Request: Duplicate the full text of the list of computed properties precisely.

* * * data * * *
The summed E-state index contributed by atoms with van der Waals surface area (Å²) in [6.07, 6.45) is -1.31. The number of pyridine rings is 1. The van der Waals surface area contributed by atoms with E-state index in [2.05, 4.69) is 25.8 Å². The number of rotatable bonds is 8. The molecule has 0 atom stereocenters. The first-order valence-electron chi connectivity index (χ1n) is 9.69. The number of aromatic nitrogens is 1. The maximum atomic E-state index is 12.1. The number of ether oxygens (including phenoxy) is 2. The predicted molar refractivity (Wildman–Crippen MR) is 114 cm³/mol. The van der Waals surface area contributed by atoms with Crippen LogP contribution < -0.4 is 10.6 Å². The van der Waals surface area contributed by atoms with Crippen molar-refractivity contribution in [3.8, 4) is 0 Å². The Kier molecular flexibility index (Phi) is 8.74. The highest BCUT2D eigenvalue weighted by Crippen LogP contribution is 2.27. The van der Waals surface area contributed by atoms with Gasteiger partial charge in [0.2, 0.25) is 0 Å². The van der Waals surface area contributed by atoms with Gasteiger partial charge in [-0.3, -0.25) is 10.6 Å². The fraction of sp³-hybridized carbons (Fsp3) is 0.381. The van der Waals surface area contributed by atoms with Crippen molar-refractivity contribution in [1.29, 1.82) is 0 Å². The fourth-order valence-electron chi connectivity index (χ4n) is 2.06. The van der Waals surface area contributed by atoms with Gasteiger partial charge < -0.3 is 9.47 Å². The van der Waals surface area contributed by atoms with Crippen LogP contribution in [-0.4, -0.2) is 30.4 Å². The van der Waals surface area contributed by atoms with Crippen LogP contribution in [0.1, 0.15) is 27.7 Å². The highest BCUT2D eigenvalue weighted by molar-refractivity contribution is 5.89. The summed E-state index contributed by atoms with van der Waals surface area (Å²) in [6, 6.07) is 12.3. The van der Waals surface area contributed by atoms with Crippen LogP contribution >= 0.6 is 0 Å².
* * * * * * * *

The summed E-state index contributed by atoms with van der Waals surface area (Å²) in [6.07, 6.45) is -1.31. The number of pyridine rings is 1. The van der Waals surface area contributed by atoms with E-state index in [2.05, 4.69) is 25.8 Å². The number of rotatable bonds is 8. The molecule has 0 atom stereocenters. The first-order valence-electron chi connectivity index (χ1n) is 9.69. The number of aromatic nitrogens is 1. The maximum atomic E-state index is 12.1. The number of ether oxygens (including phenoxy) is 2. The predicted molar refractivity (Wildman–Crippen MR) is 114 cm³/mol. The van der Waals surface area contributed by atoms with Crippen LogP contribution < -0.4 is 10.6 Å². The van der Waals surface area contributed by atoms with Crippen molar-refractivity contribution in [3.8, 4) is 0 Å². The Kier molecular flexibility index (Phi) is 8.74. The highest BCUT2D eigenvalue weighted by Crippen LogP contribution is 2.27. The van der Waals surface area contributed by atoms with Gasteiger partial charge in [0.2, 0.25) is 0 Å². The van der Waals surface area contributed by atoms with Gasteiger partial charge in [-0.3, -0.25) is 10.6 Å². The fraction of sp³-hybridized carbons (Fsp3) is 0.381. The van der Waals surface area contributed by atoms with Crippen molar-refractivity contribution in [1.29, 1.82) is 0 Å². The fourth-order valence-electron chi connectivity index (χ4n) is 2.06. The van der Waals surface area contributed by atoms with Gasteiger partial charge < -0.3 is 9.47 Å². The van der Waals surface area contributed by atoms with Crippen LogP contribution in [-0.4, -0.2) is 30.4 Å². The van der Waals surface area contributed by atoms with Crippen LogP contribution in [0.1, 0.15) is 27.7 Å². The highest BCUT2D eigenvalue weighted by molar-refractivity contribution is 5.89. The summed E-state index contributed by atoms with van der Waals surface area (Å²) in [6, 6.07) is 12.3. The van der Waals surface area contributed by atoms with Crippen LogP contribution >= 0.6 is 0 Å².